And there's no better time to do that than the present.

Find out more about the Hasbro Community Action Heroes and Hasbro's Be Fearless Be Kind Initiative here:

Hasbro: Be Fearless Be Kind

These kids prove that you can make a difference in the world at any age.

Posted by Upworthy on Thursday, December 21, 2017
Images courtesy of John Scully, Walden University, Ingrid Scully
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Since March of 2020, over 29 million Americans have been diagnosed with COVID-19, according to the CDC. Over 540,000 have died in the United States as this unprecedented pandemic has swept the globe. And yet, by the end of 2020, it looked like science was winning: vaccines had been developed.

In celebration of the power of science we spoke to three people: an individual, a medical provider, and a vaccine scientist about how vaccines have impacted them throughout their lives. Here are their answers:

John Scully, 79, resident of Florida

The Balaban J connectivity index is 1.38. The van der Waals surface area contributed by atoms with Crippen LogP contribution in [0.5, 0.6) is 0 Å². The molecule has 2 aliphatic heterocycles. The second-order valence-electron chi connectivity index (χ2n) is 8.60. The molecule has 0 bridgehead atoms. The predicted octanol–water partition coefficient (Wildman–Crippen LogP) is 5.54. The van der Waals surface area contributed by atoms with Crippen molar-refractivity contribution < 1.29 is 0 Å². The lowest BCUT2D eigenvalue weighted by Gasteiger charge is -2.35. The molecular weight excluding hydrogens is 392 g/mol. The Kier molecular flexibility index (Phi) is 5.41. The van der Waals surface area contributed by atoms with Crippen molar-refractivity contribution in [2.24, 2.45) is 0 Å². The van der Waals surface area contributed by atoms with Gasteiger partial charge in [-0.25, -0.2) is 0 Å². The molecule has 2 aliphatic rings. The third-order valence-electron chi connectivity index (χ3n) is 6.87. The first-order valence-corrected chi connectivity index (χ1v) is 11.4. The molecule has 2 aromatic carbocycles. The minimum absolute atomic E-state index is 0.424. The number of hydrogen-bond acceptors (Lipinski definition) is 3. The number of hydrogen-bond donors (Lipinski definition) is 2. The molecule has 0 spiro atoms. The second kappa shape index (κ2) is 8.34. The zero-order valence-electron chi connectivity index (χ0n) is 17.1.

Photo courtesy of John Scully

When John Scully was born, America was in the midst of an epidemic: tens of thousands of children in the United States were falling ill with paralytic poliomyelitis — otherwise known as polio, a disease that attacks the central nervous system and often leaves its victims partially or fully paralyzed.

"As kids, we were all afraid of getting polio," he says, "because if you got polio, you could end up in the dreaded iron lung and we were all terrified of those." Iron lungs were respirators that enclosed most of a person's body; people with severe cases often would end up in these respirators as they fought for their lives.